An Easy Science Story: How to Do Your Own Experiment!
Updated: Mar 12
What is science?
Do you want to know more about science? But are you struggling with the difficult words and the “I’ve never even heard of this” way of scientific writing? Then keep reading! In this blog, you will be introduced to the world of science in an easy-to-understand way. Also, you’ll learn how to do your own science experiment, so let’s go!
The Basic Idea
The basic idea of science is very simple; you have a question that you don’t know the answer to, and you’re going to try and find that answer. You can find it by doing experiments, or by looking it up in books and science magazines.
Science magazines are magazines with articles that describe the questions and answers of professional scientists. They come up with very difficult questions that often are a lot harder than they seem, and though the answer might seem easy or obvious, it can be very hard to prove that that answer is right. As you can imagine, it’s hard to understand all this if you don’t have a diploma for science. So you can either try to get that science diploma, or you can have someone like me explain it to you, in more understandable language! I’ll do my best to open the door for you to science, so you can peek into that world and understand it a bit better.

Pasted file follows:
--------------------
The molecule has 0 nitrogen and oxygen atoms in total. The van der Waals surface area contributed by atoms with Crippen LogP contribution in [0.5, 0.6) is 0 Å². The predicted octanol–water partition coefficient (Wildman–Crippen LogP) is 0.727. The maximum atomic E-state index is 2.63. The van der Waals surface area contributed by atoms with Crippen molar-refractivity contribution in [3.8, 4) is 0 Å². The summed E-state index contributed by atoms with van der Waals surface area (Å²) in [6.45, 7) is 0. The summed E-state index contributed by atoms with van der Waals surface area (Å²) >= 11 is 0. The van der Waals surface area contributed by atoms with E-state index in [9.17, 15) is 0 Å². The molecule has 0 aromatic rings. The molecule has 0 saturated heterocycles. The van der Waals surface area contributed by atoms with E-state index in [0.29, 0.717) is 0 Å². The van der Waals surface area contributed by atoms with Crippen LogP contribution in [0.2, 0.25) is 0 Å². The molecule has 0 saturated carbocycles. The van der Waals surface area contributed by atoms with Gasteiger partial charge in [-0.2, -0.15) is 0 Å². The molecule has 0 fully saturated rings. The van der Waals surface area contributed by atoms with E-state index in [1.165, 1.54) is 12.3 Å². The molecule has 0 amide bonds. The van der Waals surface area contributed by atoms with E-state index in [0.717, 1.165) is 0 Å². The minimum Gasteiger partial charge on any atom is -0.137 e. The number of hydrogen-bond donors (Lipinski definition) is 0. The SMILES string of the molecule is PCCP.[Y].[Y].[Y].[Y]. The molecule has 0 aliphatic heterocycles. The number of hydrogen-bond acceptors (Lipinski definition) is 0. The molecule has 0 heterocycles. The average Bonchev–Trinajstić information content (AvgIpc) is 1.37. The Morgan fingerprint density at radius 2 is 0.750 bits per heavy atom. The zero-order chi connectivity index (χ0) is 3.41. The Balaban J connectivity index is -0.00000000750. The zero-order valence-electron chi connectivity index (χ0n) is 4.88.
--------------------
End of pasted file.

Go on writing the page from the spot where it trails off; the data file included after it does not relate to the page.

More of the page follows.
Where to Start
So you want to learn about science? You want to do your own experiments, but you don’t know where to begin? I’ll tell you all about it!
First, introduce your topic: what do you want to learn more about? What do you already know? Then, explain what question(s) you want to answer and why. We can use a simple example here that is not only very scientific, but you can also easily answer it yourself with the methods I’ll explain later on to you. That question is “What food do birds prefer?”. It might look very simple, but there are actually many sides to this question!
How to Find the Answer
All right, so you’ve decided to find out what birds like to eat. Great! Now let’s see how we can answer that question, what methods we can use. There are many sides to this question, maybe more than you expected. You can take a look at food type and location, bird size and species, beak shape, behavior and many more things. The answer to these questions can be found in two ways. You can either read about it in books or science magazines, or try to find it out by doing experiments.
Before you do this though, there’s one very important thing that you should do. Take a look at the information that you already have, and try to predict what the answer to your question could be. Scientists call this prediction a hypothesis, and it makes it easier to think of what kind of experiment you want to do, or where to find your answer. For our example a possible hypothesis could be “I think birds eat worms”. This means that you try to find information on the kinds of foods birds like to eat and see if they also eat worms. If you do an experiment, you will use worms and other types of food, so you can see if birds eat worms or prefer something else.
Read a Book